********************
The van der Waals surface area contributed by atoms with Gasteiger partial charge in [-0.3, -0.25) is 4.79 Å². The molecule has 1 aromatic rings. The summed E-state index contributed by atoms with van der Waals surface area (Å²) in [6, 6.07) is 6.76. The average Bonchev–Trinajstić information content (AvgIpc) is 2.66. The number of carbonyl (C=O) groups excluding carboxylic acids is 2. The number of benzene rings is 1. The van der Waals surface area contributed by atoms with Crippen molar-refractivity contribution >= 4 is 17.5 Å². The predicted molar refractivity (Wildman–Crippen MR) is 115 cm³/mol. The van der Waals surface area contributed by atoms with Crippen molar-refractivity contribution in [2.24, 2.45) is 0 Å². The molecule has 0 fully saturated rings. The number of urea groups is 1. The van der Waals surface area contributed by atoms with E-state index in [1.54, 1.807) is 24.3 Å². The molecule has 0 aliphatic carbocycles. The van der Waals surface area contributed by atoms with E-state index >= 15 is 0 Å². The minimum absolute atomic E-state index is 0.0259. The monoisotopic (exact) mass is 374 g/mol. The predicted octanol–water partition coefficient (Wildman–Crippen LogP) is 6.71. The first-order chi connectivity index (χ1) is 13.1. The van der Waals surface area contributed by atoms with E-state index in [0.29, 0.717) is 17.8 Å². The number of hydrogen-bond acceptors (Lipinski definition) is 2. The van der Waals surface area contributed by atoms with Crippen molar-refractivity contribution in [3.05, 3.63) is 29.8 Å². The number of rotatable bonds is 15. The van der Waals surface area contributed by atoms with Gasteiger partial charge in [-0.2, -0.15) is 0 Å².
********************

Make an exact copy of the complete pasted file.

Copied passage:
The van der Waals surface area contributed by atoms with Gasteiger partial charge in [-0.3, -0.25) is 4.79 Å². The molecule has 1 aromatic rings. The summed E-state index contributed by atoms with van der Waals surface area (Å²) in [6, 6.07) is 6.76. The average Bonchev–Trinajstić information content (AvgIpc) is 2.66. The number of carbonyl (C=O) groups excluding carboxylic acids is 2. The number of benzene rings is 1. The van der Waals surface area contributed by atoms with Crippen molar-refractivity contribution >= 4 is 17.5 Å². The predicted molar refractivity (Wildman–Crippen MR) is 115 cm³/mol. The van der Waals surface area contributed by atoms with Crippen molar-refractivity contribution in [2.24, 2.45) is 0 Å². The molecule has 0 fully saturated rings. The number of urea groups is 1. The van der Waals surface area contributed by atoms with E-state index in [1.54, 1.807) is 24.3 Å². The molecule has 0 aliphatic carbocycles. The van der Waals surface area contributed by atoms with E-state index >= 15 is 0 Å². The minimum absolute atomic E-state index is 0.0259. The monoisotopic (exact) mass is 374 g/mol. The predicted octanol–water partition coefficient (Wildman–Crippen LogP) is 6.71. The first-order chi connectivity index (χ1) is 13.1. The van der Waals surface area contributed by atoms with E-state index in [0.29, 0.717) is 17.8 Å². The number of hydrogen-bond acceptors (Lipinski definition) is 2. The van der Waals surface area contributed by atoms with Crippen molar-refractivity contribution in [3.05, 3.63) is 29.8 Å². The number of rotatable bonds is 15. The van der Waals surface area contributed by atoms with Gasteiger partial charge in [-0.2, -0.15) is 0 Å².